My main research interests include semantics, programming languages, type theory, distributed systems, automated reasoning.
A longer version of this paper appeared as INRIA technical report RR-4851.
Type abstraction is a key feature of ML-like languages for writing large programs. Marshalling is necessary for writing distributed programs, exchanging values via network byte-streams or persistent stores. In this report we combine the two, developing compile-time and run-time semantics for marshalling, that guarantee abstraction-safety between separately-built programs.
We obtain a namespace for abstract types that is global, i.e. meaningful between programs, by hashing module declarations. We examine the scenarios in which values of abstract types are communicated from one program to another, and ensure, by constructing hashes appropriately, that the dynamic and static notions of type equality mirror each other. We use singleton kinds to express abstraction in the static semantics; abstraction is tracked in the dynamic semantics by coloured brackets. These allow us to prove preservation, erasure, and coincidence results. We argue that our proposal is a good basis for extensions to existing ML-like languages, pragmatically straightforward for language users and for implementors.
It is rare to give a semantic definition of a full-scale programming language, despite the many potential benefits. Partly this is because the available metalanguages for expressing semantics &emdash; usually either LaTeX for informal mathematics, or the formal mathematics of a proof assistant &emdash; make it much harder than necessary to work with large definitions.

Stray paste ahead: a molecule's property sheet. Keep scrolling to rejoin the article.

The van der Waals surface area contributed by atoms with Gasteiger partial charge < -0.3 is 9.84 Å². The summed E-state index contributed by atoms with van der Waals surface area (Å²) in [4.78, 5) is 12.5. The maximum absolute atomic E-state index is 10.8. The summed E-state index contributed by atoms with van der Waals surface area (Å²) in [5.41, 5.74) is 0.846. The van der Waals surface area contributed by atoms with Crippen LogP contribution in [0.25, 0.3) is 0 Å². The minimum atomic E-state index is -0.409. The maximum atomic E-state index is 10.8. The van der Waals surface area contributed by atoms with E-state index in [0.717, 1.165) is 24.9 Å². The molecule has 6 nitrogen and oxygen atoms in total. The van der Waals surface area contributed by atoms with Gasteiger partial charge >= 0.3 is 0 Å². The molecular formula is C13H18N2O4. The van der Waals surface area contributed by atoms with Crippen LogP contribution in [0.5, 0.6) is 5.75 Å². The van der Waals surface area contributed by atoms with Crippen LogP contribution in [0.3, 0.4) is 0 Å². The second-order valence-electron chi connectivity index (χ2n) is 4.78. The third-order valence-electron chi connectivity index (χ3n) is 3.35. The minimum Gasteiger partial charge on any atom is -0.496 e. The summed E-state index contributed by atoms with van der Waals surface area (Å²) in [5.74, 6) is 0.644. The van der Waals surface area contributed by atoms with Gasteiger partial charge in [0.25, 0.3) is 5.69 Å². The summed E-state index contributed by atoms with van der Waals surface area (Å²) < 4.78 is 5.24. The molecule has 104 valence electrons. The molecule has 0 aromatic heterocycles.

We present a metalanguage specifically designed for this problem, and
ott, that sanity-checks such definitions and compiles
them into proof assistant code for Coq, HOL, Isabelle, and (in
progress) Twelf, together with LaTeX code for production-quality
typesetting, and OCaml boilerplate. The main innovations are:
(1) metalanguage design to make definitions concise, and easy to read and edit;
(2) an expressive but intuitive metalanguage for specifying binding structures; and
(3) compilation to proof assistant code.
This has been tested in substantial case studies, including modular specifications of calculi from the TAPL text, a Lightweight Java with Java JSR 277/294 module system proposals, and a large fragment of OCaml (around 271 rules), with machine proofs of various soundness results. Our aim with this work is to enable a phase change: making it feasible to work routinely, without heroic effort, with rigorous semantic definitions of realistic languages.